What I have just said is a brief summary of a longer statement that we might enter for the record. I don't know if Mr. Alford has made it available.
Mr. ALFORD. I can.
Mr. HowE. We have a statement on this point if the chairman would like it.
Mr. QUIE. I would like it as part of the record.
Mrs. GREEN. It will be made a part of the record, without objection. (The statement referred to follows:)
CONSOLIDATION UNDER THE EDUCATION PROFESSIONS DEVELOPMENT ACT AND CURRENT LEVELS OF SUPPORT
Some persons and groups have expressed fears that the consolidation of programs under the Education Professions Development Act will result in reduced Federal support of a number of critical areas specifically mentioned in our current patchwork of laws. May I say this is not the purpose of the proposed legislation. On the contrary, we expect increased support in future years in a program larger than the composite of current programs. Furthermore basic subject areas such as English, history, etc., will undoubtedly receive greater assistance than they now enjoy. Take for example institutes for study of early childhood education or elementary education. These institutes not currently eligible for assistance could be funded and basic subject areas will be included because teachers at this level teach all or nearly all subjects.
As indicated in my testimony, basic to any attempt to solve our education manpower needs is detailed knowledge of specific areas of need. The law will require an appraisal of these needs and an annual report on the state of the profession. If warranted by these studies and reports, shifts in emphasis will occur, but this would not be in the immediate future. As the needs for various types of educational personnel vary, the flexibility of this new training authority would allow us to meet these needs on an orderly planned basis.
Mr. BRADEMAS. Will you yield? I apologize first of all for having been late, but I just got off of an airplane from Indiana. My colleague from Minnesota, Mr. Quie, and I worked together very hard in 1963 to try to diminish some of the very rigid categories in the Vocational Education Act, which, in effect, made it difficult to respond to the needs of the changing, more urbanized economy.
Is it fair to suggest that what you are observing right now is analogous to that problem? You are not asking us to decrease or do away with the support you give to English or mathematics or other categories, just as in 1963 we were not trying to do in farm occupations or farm-related occupations, but rather to open the door to important new subjects? That is a rhetorical question, but I asked it in order to try to understand what you are proposing.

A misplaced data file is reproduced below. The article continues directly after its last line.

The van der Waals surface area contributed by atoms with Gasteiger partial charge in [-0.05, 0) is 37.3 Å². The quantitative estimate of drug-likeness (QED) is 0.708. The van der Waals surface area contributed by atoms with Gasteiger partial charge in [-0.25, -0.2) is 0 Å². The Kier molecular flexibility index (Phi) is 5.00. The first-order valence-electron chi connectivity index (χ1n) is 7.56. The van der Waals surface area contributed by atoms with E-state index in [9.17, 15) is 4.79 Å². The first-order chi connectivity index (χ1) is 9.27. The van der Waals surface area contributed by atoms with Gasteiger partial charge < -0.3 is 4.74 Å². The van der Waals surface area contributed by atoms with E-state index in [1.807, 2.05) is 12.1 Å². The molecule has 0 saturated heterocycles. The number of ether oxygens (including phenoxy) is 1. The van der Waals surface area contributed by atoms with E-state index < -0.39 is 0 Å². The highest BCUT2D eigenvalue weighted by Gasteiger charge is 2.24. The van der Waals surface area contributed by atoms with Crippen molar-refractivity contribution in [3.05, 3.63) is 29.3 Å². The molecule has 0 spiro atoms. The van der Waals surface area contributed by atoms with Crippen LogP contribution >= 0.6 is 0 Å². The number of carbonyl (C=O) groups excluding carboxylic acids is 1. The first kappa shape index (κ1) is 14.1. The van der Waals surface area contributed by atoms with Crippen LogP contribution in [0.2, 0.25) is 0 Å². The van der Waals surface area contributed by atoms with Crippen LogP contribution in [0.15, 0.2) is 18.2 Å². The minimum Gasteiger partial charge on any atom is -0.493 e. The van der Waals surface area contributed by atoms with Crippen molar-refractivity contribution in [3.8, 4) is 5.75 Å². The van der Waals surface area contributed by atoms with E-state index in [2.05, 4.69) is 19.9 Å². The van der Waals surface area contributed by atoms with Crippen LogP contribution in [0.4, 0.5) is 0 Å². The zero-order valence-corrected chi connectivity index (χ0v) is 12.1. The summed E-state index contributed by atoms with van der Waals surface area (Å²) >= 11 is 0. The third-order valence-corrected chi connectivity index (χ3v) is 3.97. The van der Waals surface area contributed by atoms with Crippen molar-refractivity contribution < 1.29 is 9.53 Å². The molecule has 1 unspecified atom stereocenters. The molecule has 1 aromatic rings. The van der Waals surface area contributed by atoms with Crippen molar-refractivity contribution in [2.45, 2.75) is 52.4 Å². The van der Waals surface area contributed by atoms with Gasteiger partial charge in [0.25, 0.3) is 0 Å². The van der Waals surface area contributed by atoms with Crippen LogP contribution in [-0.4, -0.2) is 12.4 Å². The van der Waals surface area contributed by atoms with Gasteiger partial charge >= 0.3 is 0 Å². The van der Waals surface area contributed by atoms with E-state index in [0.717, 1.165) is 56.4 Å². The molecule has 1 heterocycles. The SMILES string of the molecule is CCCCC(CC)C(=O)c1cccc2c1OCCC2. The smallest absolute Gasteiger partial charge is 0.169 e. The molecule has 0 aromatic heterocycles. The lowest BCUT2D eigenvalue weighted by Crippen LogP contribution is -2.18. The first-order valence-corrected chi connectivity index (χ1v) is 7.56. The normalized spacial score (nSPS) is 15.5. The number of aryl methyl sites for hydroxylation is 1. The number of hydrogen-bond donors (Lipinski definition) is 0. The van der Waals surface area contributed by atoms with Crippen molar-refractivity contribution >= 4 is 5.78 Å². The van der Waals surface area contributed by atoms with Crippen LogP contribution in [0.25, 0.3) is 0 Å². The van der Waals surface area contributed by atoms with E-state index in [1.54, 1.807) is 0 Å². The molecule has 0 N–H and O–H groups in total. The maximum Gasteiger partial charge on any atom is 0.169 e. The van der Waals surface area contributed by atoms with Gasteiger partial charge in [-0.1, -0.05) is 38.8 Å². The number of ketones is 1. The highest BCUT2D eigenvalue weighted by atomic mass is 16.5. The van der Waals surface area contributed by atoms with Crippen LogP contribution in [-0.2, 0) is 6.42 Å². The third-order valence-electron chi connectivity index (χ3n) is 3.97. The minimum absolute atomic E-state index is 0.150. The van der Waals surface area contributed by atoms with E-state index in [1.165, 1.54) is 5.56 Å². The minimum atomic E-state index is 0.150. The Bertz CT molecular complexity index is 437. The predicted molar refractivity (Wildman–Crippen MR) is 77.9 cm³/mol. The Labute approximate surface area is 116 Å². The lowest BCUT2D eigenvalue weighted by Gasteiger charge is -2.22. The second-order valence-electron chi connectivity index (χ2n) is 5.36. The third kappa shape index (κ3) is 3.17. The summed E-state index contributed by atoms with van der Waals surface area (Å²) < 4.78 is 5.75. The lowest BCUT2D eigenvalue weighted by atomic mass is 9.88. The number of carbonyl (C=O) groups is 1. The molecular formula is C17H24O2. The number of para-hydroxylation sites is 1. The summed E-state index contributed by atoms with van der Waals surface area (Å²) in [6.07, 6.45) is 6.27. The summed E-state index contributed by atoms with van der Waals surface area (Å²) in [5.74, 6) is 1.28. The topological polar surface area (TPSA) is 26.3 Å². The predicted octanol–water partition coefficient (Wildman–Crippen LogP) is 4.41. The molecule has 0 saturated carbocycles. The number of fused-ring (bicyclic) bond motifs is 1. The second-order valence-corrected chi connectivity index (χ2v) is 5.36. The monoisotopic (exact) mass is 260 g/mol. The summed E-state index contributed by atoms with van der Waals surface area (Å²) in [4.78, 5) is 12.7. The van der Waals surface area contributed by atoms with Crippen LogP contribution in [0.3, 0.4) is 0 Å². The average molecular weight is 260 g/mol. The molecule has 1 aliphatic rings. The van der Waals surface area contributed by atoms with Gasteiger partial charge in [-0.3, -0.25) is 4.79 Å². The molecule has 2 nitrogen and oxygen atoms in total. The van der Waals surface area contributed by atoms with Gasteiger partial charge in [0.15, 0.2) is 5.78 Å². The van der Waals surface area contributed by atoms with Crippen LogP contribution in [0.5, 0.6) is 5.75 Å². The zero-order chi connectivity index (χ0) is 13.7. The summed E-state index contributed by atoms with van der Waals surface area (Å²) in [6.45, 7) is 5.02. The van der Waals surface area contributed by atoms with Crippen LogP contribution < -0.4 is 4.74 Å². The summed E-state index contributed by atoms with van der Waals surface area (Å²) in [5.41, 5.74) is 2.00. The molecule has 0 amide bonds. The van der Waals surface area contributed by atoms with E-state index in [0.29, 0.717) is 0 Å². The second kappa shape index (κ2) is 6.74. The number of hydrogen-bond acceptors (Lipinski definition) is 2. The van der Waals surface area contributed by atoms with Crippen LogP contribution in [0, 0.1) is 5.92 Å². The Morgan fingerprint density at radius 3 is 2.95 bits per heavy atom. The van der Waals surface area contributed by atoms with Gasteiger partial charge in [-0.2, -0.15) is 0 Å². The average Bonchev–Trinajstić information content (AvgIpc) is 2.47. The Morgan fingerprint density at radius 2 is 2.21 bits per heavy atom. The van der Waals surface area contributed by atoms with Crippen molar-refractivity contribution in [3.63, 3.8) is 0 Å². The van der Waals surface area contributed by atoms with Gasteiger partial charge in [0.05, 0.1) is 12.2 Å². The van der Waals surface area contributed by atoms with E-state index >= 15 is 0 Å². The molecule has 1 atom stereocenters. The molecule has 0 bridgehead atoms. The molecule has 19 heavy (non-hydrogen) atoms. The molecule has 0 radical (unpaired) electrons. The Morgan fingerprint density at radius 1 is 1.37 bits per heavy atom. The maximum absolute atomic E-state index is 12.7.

Mr. Howe. I think this is a fair statement of our purposes. I think the same line of thought runs through a number of suggestions we are making here. In the equipment and remodeling titles of both NDEA and Higher Education Act we are suggesting that categories be removed.
Mr. BRADEMAS. If my colleague will yield for a further question which is not related to the particular matter under discussion but to a general concept that runs through both NDEA categories and vocational education. It also touches upon your proposed Educational Professions Development Act.
As I understand it, you want to do away with patchwork, to use your word, of existing authority in the field of teacher training, just as you want to do away with the patchwork in the NDEA categories. But I am not quite so persuaded in the field of teacher training as I am by your argument on vocational education. I am open minded, but I will make a rhetorical attack and ask you to respond. Would it be unfair to argue that what you are really doing is sending up a kind of smokescreen here for the fact that you have not put up much money for existing teacher education programs? I think you now have $15 million for the experienced and prospective teacher fellowship programs. I am not sure of what you are recommending for the coming year, but if we are concerned about teacher education programs and bringing more people into teaching, shouldn't more funds be the first order of priority? Then we can talk about resolving the patchwork problem.
Mr. Howe. Let me say a couple of things about amounts of money. First of all, for all training authority in the Office of Education, and there is quite a mix or patchwork of authorities, we had in fiscal 1967, in appropriations, a total of $323 million.
Mr. BRADEMAS. I am addressing myself to authority that is aimed at providing training for people planning to pursue careers in elementary and secondary education.
Mr. Howe. Well, I can't pick that out from these figures as they are. Mrs. GREEN. If the gentleman will yield. On those authorized funds, $275 million for 1968, if my figures are correct you are asking for only 12 percent, or $35 million, and the additional $240 million available in authorized funds you are not requesting.
Mr. Howe. Yes, we have slowly built this program up: We started at a lower level than the authorization by a good deal, as you suggest,